Court in China Recognizes NFTs as Virtual Property Protected by Law
A court in the Chinese city of Hangzhou has determined that non-fungible tokens, or NFTs, represent virtual property protected by the laws in the People’s Republic. The ruling comes from a case over a dispute between a customer and a platform hired to sell a collection of tokens.
Hangzhou Internet Court Hears Case Involving Property Rights Over NFTs
A court in Hangzhou, the capital of the eastern Chinese province of Zhejiang, has reviewed a dispute between a client and a local digital art platform which canceled a sale of NFTs on his behalf. The user sued the company claiming the operation was terminated without his consent.
The platform, which issued a refund, explained that its move had to do with the inaccurate personal information it received from the plaintiff. According to its know-your-customer procedures, orders placed without real-name authentication should be canceled, an announcement detailed.
The Hangzhou Internet Court said that NFT collections bear the characteristics of property rights such as value, scarcity, controllability, and tradability while the digital collectibles are virtual properties. In the statement, quoted by Chinese crypto journalist Colin Wu, also known as ‘Wu Blockchain’ on Twitter, the judicial authority also emphasized:
The contract involved in the case does not violate the laws and regulations of our country, nor does it violate the actual policy and regulatory guidance to prevent economic and financial risks, and should be protected by the law.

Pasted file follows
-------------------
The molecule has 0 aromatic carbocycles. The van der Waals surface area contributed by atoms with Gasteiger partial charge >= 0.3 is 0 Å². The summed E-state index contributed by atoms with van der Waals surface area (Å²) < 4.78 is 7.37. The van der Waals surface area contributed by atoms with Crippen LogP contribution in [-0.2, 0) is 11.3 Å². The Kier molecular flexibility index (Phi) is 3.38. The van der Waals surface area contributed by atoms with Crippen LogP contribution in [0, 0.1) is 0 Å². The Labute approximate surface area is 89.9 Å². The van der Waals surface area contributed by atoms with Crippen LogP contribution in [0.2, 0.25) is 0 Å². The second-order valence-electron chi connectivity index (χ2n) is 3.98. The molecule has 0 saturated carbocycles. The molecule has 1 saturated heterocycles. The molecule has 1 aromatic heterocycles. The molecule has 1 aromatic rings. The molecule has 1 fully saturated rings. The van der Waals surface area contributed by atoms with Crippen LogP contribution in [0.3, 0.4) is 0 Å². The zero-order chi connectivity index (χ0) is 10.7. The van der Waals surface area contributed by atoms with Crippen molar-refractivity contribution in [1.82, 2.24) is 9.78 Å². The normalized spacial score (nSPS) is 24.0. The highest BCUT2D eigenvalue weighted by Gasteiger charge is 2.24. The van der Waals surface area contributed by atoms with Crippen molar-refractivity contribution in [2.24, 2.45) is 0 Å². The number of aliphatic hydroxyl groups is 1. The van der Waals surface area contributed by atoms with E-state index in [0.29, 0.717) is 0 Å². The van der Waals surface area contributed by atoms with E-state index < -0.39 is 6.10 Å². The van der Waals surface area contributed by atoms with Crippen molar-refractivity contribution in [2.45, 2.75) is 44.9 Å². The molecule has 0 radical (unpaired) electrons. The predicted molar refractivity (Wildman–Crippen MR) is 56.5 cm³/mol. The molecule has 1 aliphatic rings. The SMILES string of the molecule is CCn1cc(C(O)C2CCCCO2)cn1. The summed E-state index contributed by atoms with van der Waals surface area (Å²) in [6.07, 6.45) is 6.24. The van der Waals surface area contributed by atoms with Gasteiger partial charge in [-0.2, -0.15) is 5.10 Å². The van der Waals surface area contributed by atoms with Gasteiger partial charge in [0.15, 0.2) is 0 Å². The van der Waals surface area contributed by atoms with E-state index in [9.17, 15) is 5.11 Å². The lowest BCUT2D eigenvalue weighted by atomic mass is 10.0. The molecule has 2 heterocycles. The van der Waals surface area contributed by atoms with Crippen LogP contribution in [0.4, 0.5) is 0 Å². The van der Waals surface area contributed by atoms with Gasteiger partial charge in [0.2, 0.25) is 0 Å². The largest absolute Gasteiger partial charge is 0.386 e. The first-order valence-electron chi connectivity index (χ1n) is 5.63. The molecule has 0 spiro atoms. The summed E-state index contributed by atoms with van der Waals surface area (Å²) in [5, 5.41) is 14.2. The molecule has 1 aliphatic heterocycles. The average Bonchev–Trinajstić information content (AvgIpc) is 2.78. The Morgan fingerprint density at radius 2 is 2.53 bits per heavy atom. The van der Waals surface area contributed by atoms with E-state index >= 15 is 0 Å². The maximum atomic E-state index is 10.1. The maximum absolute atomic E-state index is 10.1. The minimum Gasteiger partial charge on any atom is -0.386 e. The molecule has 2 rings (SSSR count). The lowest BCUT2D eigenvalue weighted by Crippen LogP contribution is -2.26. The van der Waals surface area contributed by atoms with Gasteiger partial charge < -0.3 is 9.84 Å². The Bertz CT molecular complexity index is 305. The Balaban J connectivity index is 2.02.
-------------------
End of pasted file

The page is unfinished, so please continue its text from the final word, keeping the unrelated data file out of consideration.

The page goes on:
The court further elaborated that “as a virtual artwork, an NFT digital collection itself condenses the creator’s original expression of art and has the value of related intellectual property rights. At the same time, NFT digital collections are unique digital assets formed on the blockchain based on the trust and consensus mechanism between blockchain nodes.”
Therefore, the Hangzhou court concluded, NFT collections belong to the category of virtual property. It also expressed its position that the transaction in the case represents the business activity of selling digital goods through the internet, hence it belongs to e-commerce activities and should be regulated as such under China’s “E-commerce Law.”
Last year, the Chinese government launched a nationwide crackdown on crypto-related activities like the issuance, trading, and mining of digital coins such as bitcoin. While allowing NFTs to be issued, regulators tried to curb speculation with them. To avoid associations with the crypto space, they are often called “digital collectibles” rather than “non-fungible tokens.”
In April of this year, reports revealed that the popular Chinese messaging app Wechat is suspending accounts linked to NFTs. And in September, it became known that the National Copyright Administration of China (NCAC) had launched a campaign to crack down on copyright infringement and piracy through digital collectibles.
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